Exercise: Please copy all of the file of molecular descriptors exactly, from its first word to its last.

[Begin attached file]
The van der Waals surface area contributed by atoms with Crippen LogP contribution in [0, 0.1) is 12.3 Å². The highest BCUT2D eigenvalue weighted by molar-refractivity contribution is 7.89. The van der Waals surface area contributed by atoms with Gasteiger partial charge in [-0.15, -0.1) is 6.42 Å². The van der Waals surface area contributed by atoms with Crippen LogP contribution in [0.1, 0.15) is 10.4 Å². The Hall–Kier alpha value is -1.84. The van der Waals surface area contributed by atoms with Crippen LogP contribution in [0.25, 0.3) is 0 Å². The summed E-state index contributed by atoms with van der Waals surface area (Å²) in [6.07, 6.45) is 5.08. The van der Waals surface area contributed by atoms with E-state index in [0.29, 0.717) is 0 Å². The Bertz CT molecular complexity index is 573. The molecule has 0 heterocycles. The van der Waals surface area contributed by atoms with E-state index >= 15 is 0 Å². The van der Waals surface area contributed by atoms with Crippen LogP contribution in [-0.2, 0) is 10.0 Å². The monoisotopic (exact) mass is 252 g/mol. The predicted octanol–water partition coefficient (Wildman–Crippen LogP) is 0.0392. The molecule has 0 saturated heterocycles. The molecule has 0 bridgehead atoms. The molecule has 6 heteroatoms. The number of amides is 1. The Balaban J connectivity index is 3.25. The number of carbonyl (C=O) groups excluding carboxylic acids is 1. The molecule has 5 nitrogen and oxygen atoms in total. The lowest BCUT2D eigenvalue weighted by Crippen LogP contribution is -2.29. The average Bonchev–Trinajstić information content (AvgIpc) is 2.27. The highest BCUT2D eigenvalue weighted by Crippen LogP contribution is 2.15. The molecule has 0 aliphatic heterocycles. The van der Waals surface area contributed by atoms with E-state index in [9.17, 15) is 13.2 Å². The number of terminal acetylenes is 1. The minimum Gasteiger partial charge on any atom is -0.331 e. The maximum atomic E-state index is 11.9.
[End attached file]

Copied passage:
The van der Waals surface area contributed by atoms with Crippen LogP contribution in [0, 0.1) is 12.3 Å². The highest BCUT2D eigenvalue weighted by molar-refractivity contribution is 7.89. The van der Waals surface area contributed by atoms with Gasteiger partial charge in [-0.15, -0.1) is 6.42 Å². The van der Waals surface area contributed by atoms with Crippen LogP contribution in [0.1, 0.15) is 10.4 Å². The Hall–Kier alpha value is -1.84. The van der Waals surface area contributed by atoms with Crippen LogP contribution in [0.25, 0.3) is 0 Å². The summed E-state index contributed by atoms with van der Waals surface area (Å²) in [6.07, 6.45) is 5.08. The van der Waals surface area contributed by atoms with E-state index in [0.29, 0.717) is 0 Å². The Bertz CT molecular complexity index is 573. The molecule has 0 heterocycles. The van der Waals surface area contributed by atoms with E-state index >= 15 is 0 Å². The van der Waals surface area contributed by atoms with Crippen LogP contribution in [-0.2, 0) is 10.0 Å². The monoisotopic (exact) mass is 252 g/mol. The predicted octanol–water partition coefficient (Wildman–Crippen LogP) is 0.0392. The molecule has 0 saturated heterocycles. The molecule has 0 bridgehead atoms. The molecule has 6 heteroatoms. The number of amides is 1. The Balaban J connectivity index is 3.25. The number of carbonyl (C=O) groups excluding carboxylic acids is 1. The molecule has 5 nitrogen and oxygen atoms in total. The lowest BCUT2D eigenvalue weighted by Crippen LogP contribution is -2.29. The average Bonchev–Trinajstić information content (AvgIpc) is 2.27. The highest BCUT2D eigenvalue weighted by Crippen LogP contribution is 2.15. The molecule has 0 aliphatic heterocycles. The van der Waals surface area contributed by atoms with E-state index in [9.17, 15) is 13.2 Å². The number of terminal acetylenes is 1. The minimum Gasteiger partial charge on any atom is -0.331 e. The maximum atomic E-state index is 11.9.